OPINION: Lessons for WA in Tasmania’s weak conversion ban bill

OPINION

In 2021, Victorian Labor Premier Daniel Andrews passed the best legislation in the world to prevent and abolish LGBTQA+ Conversion Practices. It was praised by survivors and denounced by religious conservatives.

It remains the “gold standard” for a bill of its kind.

Now that Victoria has the best legislation, which state has the worst? Or to put it another way, if a bill to “ban” conversion practices was written by the Australian Christian Lobby to keep conversion practices thriving while pretending not to – what would it look like?

Thankfully, we now have the blueprint for this thanks to Tasmania.

In recent years, Tasmanian Premier Jeremy Rockliff, a Liberal moderate, has committed to banning LGBTQA+ conversion practices. However, recent factional warfare in the Tasmanian Liberal Party has weakened his base and elevated Mr Guy Barnett, an anti-LGBTIQA+ campaigner, to the role of Attorney General.

Mr Guy Barnett comes from evangelical constituencies. He once belonged to a church group that advocated gay conversions and has claimed that he personally persuaded John Howard to ban same-sex marriage in 2004.

Late last year Mr Barnett released his draft “LGBT Conversion Practices Bill.” Opposition to it from religious conservatives and TERF groups was conspicuously muted. Why?

Because it’s so completely flawed, rather than stopping conversion practices it will actually facilitate them.

The Western Australian Government has committed to banning conversion practices but has not released draft legislation. However, the Tasmanian model shows exactly how it should not be done. Local campaigners need to be on the lookout for any Tasmanian-type flaws the Cook Labor Government might be tempted to copy.

Here are the three fatal flaws that weaken LGBTQA+ conversion bans and make them useless.

Definitions

The Tasmanian definition of conversion practices is narrow and inaccurate. It focuses on practices that no longer occur and there is no mention of practices designed to suppress same-sex attraction. This will effectively allow practices that promote celibacy.

Exemptions

The Tasmanian bill has exemptions for “religious belief”, “parental guidance”, “assistance” and “support”, which could easily include conversion practices because there’s no definition of any of those terms.

It also has an exemption if the practices are “consenting”.

Most people who undertake conversion do so voluntarily; often because of a lifetime of hearing they are broken or flawed. But this is not the same as “informed consent” which is impossible when we’re dealing with a fraudulent treatment for a non-existent condition

Penalties

Unlike the Victorian Bill, the Tasmanian draft has no civil penalties for those who conduct conversion practices, only criminal penalties. This sets an impossibly high bar for prosecution. It means virtually no-one will ever be held to account.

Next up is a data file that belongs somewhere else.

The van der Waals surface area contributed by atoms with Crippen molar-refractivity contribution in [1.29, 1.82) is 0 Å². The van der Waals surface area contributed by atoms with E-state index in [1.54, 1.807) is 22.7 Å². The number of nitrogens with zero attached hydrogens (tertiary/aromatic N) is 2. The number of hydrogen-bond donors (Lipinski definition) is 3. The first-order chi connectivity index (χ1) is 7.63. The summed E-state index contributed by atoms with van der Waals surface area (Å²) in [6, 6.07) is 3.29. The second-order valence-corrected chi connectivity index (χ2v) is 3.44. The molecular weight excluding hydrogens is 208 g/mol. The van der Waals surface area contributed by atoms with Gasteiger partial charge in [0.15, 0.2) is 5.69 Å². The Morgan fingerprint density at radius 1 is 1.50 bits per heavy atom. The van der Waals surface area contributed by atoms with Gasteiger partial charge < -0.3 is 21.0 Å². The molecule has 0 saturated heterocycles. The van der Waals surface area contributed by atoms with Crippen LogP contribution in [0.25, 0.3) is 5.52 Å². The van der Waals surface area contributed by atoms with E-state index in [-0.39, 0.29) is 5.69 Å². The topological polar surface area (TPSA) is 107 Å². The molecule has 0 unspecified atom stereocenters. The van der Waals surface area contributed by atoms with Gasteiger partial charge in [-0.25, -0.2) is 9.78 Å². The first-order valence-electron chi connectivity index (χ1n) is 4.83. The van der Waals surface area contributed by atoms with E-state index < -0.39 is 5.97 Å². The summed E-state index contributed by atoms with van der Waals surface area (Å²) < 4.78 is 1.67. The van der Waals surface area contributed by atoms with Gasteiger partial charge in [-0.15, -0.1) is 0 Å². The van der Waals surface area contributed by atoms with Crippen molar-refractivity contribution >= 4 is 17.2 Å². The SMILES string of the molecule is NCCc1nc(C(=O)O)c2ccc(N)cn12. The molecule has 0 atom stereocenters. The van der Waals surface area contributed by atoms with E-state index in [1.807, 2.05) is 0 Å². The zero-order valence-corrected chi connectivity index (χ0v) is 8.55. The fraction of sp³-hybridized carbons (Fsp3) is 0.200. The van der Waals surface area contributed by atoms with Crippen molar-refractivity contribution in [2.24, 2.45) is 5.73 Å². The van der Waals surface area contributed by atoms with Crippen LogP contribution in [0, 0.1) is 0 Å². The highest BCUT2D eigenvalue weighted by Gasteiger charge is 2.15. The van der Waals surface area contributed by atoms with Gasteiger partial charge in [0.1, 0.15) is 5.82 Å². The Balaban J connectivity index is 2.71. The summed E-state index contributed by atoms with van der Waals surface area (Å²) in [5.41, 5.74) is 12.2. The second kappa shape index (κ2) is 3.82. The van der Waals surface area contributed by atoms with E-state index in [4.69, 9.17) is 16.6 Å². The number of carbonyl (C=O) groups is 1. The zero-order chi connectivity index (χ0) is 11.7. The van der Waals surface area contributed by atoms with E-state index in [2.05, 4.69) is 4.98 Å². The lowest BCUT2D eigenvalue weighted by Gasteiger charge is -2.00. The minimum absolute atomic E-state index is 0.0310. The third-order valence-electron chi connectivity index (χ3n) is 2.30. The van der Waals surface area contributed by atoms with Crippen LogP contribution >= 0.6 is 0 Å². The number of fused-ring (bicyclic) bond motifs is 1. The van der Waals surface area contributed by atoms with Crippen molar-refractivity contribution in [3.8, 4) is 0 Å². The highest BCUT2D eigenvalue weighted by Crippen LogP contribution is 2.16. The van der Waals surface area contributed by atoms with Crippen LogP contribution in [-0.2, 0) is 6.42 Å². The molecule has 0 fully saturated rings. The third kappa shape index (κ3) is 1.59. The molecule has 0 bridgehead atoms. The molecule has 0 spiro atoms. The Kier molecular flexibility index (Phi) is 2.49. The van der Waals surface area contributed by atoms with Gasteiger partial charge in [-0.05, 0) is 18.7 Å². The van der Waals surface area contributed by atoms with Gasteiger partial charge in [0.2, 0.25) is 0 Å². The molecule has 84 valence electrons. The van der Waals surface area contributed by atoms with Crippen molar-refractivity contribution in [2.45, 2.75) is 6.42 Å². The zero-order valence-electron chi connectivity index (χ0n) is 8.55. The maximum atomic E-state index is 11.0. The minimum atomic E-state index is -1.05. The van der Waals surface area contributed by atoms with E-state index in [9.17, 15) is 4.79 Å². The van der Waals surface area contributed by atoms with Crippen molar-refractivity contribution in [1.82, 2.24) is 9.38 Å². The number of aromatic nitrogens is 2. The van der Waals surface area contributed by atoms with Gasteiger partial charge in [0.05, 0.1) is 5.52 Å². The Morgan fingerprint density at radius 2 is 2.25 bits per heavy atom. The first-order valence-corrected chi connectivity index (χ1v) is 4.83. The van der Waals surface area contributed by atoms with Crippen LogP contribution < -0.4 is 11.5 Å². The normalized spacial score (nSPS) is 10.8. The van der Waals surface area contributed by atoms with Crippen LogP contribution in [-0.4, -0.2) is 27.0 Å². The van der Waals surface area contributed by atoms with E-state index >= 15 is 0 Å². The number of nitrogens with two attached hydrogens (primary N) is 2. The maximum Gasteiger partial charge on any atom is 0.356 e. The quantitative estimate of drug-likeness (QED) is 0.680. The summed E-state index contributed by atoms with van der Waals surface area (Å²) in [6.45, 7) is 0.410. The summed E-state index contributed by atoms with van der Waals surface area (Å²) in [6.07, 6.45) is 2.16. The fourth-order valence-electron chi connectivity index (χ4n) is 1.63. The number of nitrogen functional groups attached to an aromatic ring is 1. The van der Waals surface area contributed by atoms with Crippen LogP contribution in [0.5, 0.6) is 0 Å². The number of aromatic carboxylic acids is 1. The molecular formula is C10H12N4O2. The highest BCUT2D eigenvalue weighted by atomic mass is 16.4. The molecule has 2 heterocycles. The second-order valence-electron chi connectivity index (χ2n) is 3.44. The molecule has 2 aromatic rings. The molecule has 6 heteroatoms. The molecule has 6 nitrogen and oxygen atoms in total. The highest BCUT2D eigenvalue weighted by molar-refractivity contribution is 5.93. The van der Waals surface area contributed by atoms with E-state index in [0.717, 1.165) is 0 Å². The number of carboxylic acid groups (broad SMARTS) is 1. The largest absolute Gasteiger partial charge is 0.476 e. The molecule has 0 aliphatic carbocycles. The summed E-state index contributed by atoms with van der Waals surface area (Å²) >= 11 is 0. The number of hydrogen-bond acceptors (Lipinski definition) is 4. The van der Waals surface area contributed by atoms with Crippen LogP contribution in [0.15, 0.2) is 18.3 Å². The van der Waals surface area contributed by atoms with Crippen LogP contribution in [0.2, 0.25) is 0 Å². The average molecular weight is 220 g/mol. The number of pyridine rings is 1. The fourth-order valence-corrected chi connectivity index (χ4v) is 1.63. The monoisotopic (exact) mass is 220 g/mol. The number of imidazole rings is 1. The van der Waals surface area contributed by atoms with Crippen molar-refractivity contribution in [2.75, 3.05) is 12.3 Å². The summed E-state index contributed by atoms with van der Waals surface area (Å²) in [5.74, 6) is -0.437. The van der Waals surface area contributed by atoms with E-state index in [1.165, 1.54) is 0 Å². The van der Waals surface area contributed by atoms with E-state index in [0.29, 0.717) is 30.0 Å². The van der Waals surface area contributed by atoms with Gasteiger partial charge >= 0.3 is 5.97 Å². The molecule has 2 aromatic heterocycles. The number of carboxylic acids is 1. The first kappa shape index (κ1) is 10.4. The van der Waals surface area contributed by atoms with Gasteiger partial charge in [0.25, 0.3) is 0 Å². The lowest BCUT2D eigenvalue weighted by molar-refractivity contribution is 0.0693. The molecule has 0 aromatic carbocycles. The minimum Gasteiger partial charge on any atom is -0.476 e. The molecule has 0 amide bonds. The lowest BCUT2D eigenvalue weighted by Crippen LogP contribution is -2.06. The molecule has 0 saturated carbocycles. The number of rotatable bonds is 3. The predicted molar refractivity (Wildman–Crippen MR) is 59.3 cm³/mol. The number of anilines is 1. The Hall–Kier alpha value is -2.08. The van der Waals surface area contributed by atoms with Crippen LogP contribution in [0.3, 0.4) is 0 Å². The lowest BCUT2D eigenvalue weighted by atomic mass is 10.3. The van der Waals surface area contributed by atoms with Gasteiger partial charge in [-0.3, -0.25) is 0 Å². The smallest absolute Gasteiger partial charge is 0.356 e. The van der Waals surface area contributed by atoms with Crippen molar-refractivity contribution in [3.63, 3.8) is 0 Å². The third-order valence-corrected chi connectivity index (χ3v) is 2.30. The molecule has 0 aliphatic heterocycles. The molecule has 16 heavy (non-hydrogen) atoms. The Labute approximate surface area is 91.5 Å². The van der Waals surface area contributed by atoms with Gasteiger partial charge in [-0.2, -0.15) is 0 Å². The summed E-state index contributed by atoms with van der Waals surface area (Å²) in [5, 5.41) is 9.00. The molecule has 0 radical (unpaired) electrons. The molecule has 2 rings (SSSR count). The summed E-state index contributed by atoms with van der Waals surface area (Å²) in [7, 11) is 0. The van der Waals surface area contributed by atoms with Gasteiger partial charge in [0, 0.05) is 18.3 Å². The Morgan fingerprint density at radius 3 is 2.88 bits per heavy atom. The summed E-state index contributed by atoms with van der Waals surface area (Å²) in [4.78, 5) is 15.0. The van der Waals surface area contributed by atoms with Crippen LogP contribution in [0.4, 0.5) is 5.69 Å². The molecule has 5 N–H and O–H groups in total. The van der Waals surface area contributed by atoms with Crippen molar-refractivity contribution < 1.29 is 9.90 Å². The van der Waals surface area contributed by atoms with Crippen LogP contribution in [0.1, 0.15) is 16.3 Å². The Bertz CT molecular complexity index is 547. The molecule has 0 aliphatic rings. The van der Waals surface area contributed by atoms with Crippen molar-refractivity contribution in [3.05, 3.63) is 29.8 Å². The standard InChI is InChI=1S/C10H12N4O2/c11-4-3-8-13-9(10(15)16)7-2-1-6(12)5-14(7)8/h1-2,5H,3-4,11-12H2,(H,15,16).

This is made worse by virtue of the fact that there is no body to investigate conversion practices or educate faith communities and medical professionals about them, contrary to expert advice.

These three flaws in the draft Tasmanian bill are all contrary to the advice of the Tasmanian Law Reform Institute (TLRI) which issued a landmark report on these matters in May 2022.

The TLRI made 16 key recommendations for legislation. Mr Barnett adopted just three of them. The rest of the Bill was crafted by the ACL and shaped by anti-trans campaigners.

It leaves a bill that gives a green light to the most common and harmful conversion practices.

It would encourage practitioners in states with stronger legislation to set up shop in Tasmania.

It also sets a terrible precedent for other states, including WA, that don’t yet have conversion bans in place.

That’s why Equality Tasmania have called for the bill to be scrapped and redrafted.

They say the fundamental problem is that the Government has failed to understand what conversion practices are, and doesn’t understand that these practices are inherently deceptive, masquerading as religious “counselling”, therapy or parental rights.

As the Cook Government timidly moves towards banning LGBTQA+ conversion practices in WA, we must ensure it doesn’t fall for the tricks of the ACL unfolding in Tasmania.

That means as a community we must insist on a quality bill with:

  • Clear, broad definitions that include suppression of identity.
  • No exemptions for “religious belief, parental guidance, assistance, support and consent”.
  • Access to civil penalties and the establishment of an investigative body.

Brian Greig is the Western Australian spokesperson for LGBTIQA+ advocacy group Just.Equal Australia.


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